Author : Mark

Date : Dec 01,2022

The NFT market leader discusses creator royalties in the Solana NFT market and the advantages of decentralization.

The recent bankruptcy of the cryptocurrency exchange FTX has caused an epidemic that is sweeping the sector. Beyond specific users, many businesses have disclosed their connection to FTX, such as the cryptocurrency lending service BlockFi, which on Monday filed for Chapter 11 bankruptcy protection after stopping customer withdrawals.

In a recent interview with Decrypt, Devin Finzer, CEO and co-founder of prominent NFT marketplace OpenSea, called the demise of FTX a "tragic occurrence." He said, "We're still sensing the collateral damage throughout the space." It is without a doubt a setback for cryptocurrency.

This is really a chance to invest in solid, ongoing trust with consumers, I think for the larger crypto ecosystem and for NFTs in particular, Finzer added.

Finzer's remarks come amid discussion over OpenSea's declaration that it will keep enforcing creator royalties on NFT sales, in response to efforts made by certain competing marketplaces to reject royalty rates. Participating markets automatically provide royalties to NFT project developers, which are typically set at 5% to 10% of the secondary selling price.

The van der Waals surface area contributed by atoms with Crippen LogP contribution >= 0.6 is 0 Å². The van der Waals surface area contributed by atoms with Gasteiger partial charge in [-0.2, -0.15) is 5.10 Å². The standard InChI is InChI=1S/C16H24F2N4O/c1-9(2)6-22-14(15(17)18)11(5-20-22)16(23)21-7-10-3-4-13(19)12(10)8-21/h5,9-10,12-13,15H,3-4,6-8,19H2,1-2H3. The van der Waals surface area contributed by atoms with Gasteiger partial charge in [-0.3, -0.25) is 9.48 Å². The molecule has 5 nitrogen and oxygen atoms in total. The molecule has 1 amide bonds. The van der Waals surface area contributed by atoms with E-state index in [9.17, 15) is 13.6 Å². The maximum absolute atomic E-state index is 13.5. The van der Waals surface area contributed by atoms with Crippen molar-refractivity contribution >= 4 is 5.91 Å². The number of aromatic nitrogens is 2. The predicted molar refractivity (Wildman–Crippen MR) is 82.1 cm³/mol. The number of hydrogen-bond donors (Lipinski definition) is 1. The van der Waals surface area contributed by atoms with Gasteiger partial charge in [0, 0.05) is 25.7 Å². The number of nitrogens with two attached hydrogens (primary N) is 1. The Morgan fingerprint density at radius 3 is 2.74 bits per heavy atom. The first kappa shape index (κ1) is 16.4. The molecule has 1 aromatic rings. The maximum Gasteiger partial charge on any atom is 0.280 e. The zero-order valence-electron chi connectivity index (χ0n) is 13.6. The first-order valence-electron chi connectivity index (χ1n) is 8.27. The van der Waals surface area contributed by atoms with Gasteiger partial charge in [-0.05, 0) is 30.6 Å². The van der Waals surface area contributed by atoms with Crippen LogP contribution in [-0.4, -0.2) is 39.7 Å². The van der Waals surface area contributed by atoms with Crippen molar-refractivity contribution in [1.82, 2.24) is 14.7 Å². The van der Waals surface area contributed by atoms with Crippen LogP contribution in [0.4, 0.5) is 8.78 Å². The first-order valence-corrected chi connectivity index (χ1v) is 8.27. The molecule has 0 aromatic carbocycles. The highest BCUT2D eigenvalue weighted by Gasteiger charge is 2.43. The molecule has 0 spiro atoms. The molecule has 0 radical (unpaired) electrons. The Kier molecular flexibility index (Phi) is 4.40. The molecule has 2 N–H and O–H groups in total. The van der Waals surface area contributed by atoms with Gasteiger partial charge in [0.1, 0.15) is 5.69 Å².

Even though OpenSea has always paid out royalties, it announced earlier this month that it was looking at other alternatives in light of the industry's transition. Ultimately, OpenSea promised to keep paying royalties after receiving an overwhelmingly positive reactions from NFT developers. As Decrypt reported last week, Finzer cited the action as crucial to preserving creator trust.

He added that decentralization also contributes to this. When users advertise and trade NFTs on OpenSea, it does not assume custody of their assets, although other NFT marketplaces do.

Rival platforms and other Web3 builders have attacked Magic Eden, the leading Solana NFT platform, for holding listed NFTs in an escrow wallet, which some have deemed unsafe. Assets were also taken into custody by FTX's NFT marketplace, and because the FTX empire is through bankruptcy proceedings, their legitimate owners may no longer withdraw those NFTs.

"In reality, we run on a network of decentralized smart contracts. We do not hold users' money or NFTs in trust, according to Finzer. And so, compared to a central authority where things are much more opaque, that kind of arrangement has a lot of advantages.